Tuesday, September 22, 2009

The Fingernails of a Tomato Canner are Orange

After 4 months of hosting a tomato garden, I have famously lost interest in the whole endeavor. The dozen or so tomatoes I handpicked out of my garden in August were delicious and satisfying. But, they are now ripening at an alarming rate; appearing everywhere, decorating the plants like Christmas bulbs. Only it’s not Christmas. It’s “Canning Time” and like Lucy and Ethel on the candy assembly line—I can’t keep up.

Although I’ve never “canned” anything in my life, friends and websites assured me that it was easy. So I took 20 lbs. out of my fridge and studied the recipe.

Directions to Can Tomatoes:

1. Start cauldron filled with 4 gallons of water to boil using 2 side-by-side burners

2. Run jars in dishwasher cycle

3. Put lids in water to boil

4. Put tomatoes in a large pot of boiling water, and then thrust them into a large ice bath so peels will be easy to remove.

By this 4th step, I have some notes to add:

Some peels came off of some tomatoes. The others needed to be peeled with a potato peeler. Peeling the skin off a mushy tomato is a bit like shaving an inflated balloon. The tomato skin is taut, but unexpectedly your finger (or the peeler edge) ruptures the peel, causing the inner red-orange, seeded goo to escape and fly. I’ve plumbed and been squirted by so many tomatoes, my kitchen looks like a bloody scene from “Grey’s Anatomy.” On the bright side, I think I may have invented a new art form.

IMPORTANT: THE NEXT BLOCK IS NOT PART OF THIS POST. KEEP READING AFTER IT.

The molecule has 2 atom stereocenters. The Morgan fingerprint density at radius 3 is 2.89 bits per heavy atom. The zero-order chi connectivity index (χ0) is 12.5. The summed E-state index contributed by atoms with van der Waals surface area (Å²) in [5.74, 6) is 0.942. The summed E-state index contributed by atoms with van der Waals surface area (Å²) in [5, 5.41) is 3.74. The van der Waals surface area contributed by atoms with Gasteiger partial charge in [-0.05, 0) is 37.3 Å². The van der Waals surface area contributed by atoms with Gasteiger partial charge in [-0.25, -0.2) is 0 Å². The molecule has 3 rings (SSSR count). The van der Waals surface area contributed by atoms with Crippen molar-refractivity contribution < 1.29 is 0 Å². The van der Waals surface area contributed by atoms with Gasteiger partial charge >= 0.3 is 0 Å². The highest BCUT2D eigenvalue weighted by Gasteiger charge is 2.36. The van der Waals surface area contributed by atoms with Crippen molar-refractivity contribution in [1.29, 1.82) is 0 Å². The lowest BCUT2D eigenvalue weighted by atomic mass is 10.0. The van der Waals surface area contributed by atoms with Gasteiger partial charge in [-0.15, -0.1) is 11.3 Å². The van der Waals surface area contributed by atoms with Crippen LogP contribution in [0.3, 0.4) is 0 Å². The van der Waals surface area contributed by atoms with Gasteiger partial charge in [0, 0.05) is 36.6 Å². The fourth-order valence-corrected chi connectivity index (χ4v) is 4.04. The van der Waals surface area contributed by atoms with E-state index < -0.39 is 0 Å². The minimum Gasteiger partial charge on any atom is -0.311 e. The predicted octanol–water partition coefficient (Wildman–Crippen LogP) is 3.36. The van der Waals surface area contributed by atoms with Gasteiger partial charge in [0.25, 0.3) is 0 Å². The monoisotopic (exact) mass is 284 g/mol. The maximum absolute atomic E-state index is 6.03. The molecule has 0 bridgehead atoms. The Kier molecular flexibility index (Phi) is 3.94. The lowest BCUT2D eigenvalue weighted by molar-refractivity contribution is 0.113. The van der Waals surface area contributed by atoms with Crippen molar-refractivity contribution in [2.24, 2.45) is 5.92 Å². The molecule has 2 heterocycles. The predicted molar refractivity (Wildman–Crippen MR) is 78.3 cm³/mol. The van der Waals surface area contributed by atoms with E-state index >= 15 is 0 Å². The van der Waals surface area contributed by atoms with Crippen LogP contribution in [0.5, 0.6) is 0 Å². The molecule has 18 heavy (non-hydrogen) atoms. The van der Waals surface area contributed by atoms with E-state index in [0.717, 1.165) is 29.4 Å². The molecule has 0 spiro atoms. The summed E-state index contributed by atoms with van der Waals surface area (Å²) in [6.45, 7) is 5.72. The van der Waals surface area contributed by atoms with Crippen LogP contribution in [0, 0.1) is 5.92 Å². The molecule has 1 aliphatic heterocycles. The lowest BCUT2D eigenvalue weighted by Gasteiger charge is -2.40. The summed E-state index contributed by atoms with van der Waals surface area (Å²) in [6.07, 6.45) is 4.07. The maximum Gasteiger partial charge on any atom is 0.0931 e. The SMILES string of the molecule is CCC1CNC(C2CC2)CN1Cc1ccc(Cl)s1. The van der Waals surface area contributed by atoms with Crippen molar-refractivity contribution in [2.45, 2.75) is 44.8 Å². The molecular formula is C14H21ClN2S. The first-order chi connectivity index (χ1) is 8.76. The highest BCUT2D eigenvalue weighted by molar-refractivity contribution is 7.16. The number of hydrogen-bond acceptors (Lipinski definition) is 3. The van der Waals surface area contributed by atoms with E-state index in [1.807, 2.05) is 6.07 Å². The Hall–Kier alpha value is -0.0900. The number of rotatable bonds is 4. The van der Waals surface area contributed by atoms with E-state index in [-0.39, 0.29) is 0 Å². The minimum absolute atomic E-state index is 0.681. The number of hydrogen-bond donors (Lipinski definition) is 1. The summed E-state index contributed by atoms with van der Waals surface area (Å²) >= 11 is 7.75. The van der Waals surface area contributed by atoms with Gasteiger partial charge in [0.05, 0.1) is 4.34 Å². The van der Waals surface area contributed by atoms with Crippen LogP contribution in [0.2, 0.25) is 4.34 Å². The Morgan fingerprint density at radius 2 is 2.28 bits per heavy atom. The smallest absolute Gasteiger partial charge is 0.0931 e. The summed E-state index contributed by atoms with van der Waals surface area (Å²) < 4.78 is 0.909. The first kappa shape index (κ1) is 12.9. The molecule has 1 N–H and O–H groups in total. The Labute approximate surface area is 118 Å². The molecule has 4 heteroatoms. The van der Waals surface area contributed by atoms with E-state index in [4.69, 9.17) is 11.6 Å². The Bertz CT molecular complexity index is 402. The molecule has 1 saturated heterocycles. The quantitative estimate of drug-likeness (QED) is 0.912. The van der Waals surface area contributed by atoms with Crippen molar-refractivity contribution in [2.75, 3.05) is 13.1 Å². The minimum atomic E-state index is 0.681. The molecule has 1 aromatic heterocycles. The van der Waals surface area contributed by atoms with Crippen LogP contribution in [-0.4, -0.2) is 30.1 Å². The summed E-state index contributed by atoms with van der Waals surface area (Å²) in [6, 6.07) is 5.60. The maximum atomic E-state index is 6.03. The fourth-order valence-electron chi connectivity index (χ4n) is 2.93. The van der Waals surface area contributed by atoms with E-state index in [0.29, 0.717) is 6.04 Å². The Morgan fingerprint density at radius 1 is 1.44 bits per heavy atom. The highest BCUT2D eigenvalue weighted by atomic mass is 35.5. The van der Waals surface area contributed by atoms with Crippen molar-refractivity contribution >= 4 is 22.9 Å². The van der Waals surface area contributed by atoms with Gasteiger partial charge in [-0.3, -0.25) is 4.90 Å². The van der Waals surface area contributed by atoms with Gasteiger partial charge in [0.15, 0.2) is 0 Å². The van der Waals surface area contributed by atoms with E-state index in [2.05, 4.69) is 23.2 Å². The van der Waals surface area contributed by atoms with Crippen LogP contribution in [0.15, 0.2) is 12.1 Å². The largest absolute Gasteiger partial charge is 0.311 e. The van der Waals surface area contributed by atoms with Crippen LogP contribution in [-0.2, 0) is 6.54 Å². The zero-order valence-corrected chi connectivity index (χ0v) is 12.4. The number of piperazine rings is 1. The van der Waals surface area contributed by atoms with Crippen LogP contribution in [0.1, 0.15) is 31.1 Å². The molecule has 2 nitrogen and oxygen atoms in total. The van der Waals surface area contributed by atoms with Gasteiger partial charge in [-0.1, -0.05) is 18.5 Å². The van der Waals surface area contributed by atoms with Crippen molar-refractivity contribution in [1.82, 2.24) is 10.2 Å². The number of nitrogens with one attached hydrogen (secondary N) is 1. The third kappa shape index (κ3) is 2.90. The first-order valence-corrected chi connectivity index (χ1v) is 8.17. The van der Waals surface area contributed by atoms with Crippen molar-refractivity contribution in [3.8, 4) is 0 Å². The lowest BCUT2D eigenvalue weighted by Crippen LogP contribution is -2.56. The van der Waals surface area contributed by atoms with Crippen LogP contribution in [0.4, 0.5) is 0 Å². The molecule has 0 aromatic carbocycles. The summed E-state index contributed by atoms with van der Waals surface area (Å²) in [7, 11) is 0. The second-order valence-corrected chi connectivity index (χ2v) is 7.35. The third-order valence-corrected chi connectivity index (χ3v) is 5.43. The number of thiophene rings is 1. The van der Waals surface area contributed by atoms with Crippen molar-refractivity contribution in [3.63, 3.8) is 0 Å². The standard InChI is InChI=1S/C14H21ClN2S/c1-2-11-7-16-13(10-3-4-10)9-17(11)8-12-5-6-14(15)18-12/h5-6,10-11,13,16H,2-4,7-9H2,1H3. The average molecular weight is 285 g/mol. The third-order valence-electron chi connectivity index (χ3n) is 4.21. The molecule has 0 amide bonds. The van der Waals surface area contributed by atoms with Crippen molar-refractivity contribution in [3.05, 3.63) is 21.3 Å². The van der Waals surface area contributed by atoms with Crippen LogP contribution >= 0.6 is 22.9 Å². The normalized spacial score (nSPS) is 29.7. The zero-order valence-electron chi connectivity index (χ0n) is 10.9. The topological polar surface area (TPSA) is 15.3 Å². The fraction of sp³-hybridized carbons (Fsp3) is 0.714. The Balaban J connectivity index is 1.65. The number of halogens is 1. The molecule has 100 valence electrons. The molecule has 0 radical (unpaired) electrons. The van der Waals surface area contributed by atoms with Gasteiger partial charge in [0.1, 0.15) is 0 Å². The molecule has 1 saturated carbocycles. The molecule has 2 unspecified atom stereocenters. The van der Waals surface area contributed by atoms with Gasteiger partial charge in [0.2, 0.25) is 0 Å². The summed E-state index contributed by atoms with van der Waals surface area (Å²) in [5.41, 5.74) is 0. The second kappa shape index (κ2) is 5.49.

The recipe reads on:

5. Core and cut peeled tomatoes into smaller wedges.

I liken the “Hold down the Slippery Tomato in Order to cut it” maneuver to that of Ms. Pac Man trying to gobble the ghosts before the time is up. This step could be a game by assigning a child, equipped with baseball mitt, to catch rocketing tomato pop-flies.

6. Into sterilized jars, put tomatoes in within ¼ inch of the top. Put in lemon juice and fill with boiling water.

7. Place jars with lids in water cauldron and boil for 45 minutes.

8. Remove and let cool. Jars will be sealed when you hear a “ping” signifying a proper, safe seal.

I listened, and waited...4 hours, but I didn’t hear a single “ping.” Doubt has now been cast as to whether the proper, safe seal has been achieved. Will I give my family botchulism? Will I be known as the notorious Heidi the Poisoner?

Anyone interested in one of my quarts of homegrown tomatoes? If not, you can get the same size jar at Piggly Wiggly for $1.98.

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